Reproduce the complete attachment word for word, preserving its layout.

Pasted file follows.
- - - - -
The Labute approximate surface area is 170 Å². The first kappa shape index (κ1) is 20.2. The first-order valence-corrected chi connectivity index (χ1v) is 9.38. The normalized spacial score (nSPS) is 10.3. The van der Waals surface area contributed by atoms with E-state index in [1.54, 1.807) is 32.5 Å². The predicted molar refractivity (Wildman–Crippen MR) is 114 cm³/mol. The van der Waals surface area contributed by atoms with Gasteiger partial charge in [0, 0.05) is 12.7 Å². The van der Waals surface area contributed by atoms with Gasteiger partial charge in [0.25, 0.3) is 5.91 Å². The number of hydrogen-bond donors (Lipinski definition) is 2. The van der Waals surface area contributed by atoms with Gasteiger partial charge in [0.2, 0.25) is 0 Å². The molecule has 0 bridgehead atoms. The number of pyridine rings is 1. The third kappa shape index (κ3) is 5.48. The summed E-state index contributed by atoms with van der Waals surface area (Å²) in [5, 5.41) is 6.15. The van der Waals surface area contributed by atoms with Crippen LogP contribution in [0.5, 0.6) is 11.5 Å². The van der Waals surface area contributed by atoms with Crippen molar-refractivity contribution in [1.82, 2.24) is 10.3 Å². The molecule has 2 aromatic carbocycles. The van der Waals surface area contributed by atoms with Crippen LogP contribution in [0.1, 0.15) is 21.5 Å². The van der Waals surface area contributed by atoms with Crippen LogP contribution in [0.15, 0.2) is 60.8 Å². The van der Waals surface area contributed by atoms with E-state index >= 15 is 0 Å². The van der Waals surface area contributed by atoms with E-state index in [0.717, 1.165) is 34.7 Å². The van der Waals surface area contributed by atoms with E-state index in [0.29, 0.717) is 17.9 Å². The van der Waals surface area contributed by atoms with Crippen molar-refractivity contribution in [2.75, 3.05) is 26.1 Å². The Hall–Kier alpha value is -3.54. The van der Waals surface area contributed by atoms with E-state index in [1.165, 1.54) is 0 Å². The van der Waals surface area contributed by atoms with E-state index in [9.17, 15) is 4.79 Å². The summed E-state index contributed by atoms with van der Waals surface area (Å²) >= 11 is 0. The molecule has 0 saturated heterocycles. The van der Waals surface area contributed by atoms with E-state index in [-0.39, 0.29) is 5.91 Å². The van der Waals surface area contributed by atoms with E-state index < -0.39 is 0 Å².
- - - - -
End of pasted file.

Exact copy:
The Labute approximate surface area is 170 Å². The first kappa shape index (κ1) is 20.2. The first-order valence-corrected chi connectivity index (χ1v) is 9.38. The normalized spacial score (nSPS) is 10.3. The van der Waals surface area contributed by atoms with E-state index in [1.54, 1.807) is 32.5 Å². The predicted molar refractivity (Wildman–Crippen MR) is 114 cm³/mol. The van der Waals surface area contributed by atoms with Gasteiger partial charge in [0, 0.05) is 12.7 Å². The van der Waals surface area contributed by atoms with Gasteiger partial charge in [0.25, 0.3) is 5.91 Å². The number of hydrogen-bond donors (Lipinski definition) is 2. The van der Waals surface area contributed by atoms with Gasteiger partial charge in [0.2, 0.25) is 0 Å². The molecule has 0 bridgehead atoms. The number of pyridine rings is 1. The third kappa shape index (κ3) is 5.48. The summed E-state index contributed by atoms with van der Waals surface area (Å²) in [5, 5.41) is 6.15. The van der Waals surface area contributed by atoms with Crippen LogP contribution in [0.5, 0.6) is 11.5 Å². The van der Waals surface area contributed by atoms with Crippen molar-refractivity contribution in [1.82, 2.24) is 10.3 Å². The molecule has 2 aromatic carbocycles. The van der Waals surface area contributed by atoms with Crippen LogP contribution in [0.1, 0.15) is 21.5 Å². The van der Waals surface area contributed by atoms with Crippen LogP contribution in [0.15, 0.2) is 60.8 Å². The van der Waals surface area contributed by atoms with E-state index >= 15 is 0 Å². The van der Waals surface area contributed by atoms with E-state index in [0.717, 1.165) is 34.7 Å². The van der Waals surface area contributed by atoms with E-state index in [0.29, 0.717) is 17.9 Å². The van der Waals surface area contributed by atoms with Crippen molar-refractivity contribution in [2.75, 3.05) is 26.1 Å². The Hall–Kier alpha value is -3.54. The van der Waals surface area contributed by atoms with E-state index in [1.165, 1.54) is 0 Å². The van der Waals surface area contributed by atoms with E-state index in [9.17, 15) is 4.79 Å². The summed E-state index contributed by atoms with van der Waals surface area (Å²) >= 11 is 0. The molecule has 0 saturated heterocycles. The van der Waals surface area contributed by atoms with E-state index in [-0.39, 0.29) is 5.91 Å². The van der Waals surface area contributed by atoms with E-state index < -0.39 is 0 Å².